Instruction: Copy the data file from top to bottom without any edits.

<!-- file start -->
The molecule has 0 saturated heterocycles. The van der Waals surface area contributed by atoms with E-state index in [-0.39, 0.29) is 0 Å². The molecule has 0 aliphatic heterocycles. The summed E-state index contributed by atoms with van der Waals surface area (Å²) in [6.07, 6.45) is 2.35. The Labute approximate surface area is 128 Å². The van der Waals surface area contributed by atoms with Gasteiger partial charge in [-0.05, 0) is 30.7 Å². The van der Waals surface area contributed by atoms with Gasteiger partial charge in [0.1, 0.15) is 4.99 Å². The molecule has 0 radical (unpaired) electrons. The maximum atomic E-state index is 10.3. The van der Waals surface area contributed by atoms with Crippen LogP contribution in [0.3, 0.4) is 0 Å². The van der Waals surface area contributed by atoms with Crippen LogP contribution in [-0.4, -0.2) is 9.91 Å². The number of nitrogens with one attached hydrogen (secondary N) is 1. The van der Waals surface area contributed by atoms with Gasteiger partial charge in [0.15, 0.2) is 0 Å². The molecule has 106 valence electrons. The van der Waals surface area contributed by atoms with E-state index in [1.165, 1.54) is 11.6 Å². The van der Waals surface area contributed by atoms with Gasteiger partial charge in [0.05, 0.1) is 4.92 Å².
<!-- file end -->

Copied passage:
The molecule has 0 saturated heterocycles. The van der Waals surface area contributed by atoms with E-state index in [-0.39, 0.29) is 0 Å². The molecule has 0 aliphatic heterocycles. The summed E-state index contributed by atoms with van der Waals surface area (Å²) in [6.07, 6.45) is 2.35. The Labute approximate surface area is 128 Å². The van der Waals surface area contributed by atoms with Gasteiger partial charge in [-0.05, 0) is 30.7 Å². The van der Waals surface area contributed by atoms with Gasteiger partial charge in [0.1, 0.15) is 4.99 Å². The molecule has 0 radical (unpaired) electrons. The maximum atomic E-state index is 10.3. The van der Waals surface area contributed by atoms with Crippen LogP contribution in [0.3, 0.4) is 0 Å². The van der Waals surface area contributed by atoms with Crippen LogP contribution in [-0.4, -0.2) is 9.91 Å². The number of nitrogens with one attached hydrogen (secondary N) is 1. The van der Waals surface area contributed by atoms with Gasteiger partial charge in [0.15, 0.2) is 0 Å². The molecule has 106 valence electrons. The van der Waals surface area contributed by atoms with E-state index in [1.165, 1.54) is 11.6 Å². The van der Waals surface area contributed by atoms with Gasteiger partial charge in [0.05, 0.1) is 4.92 Å².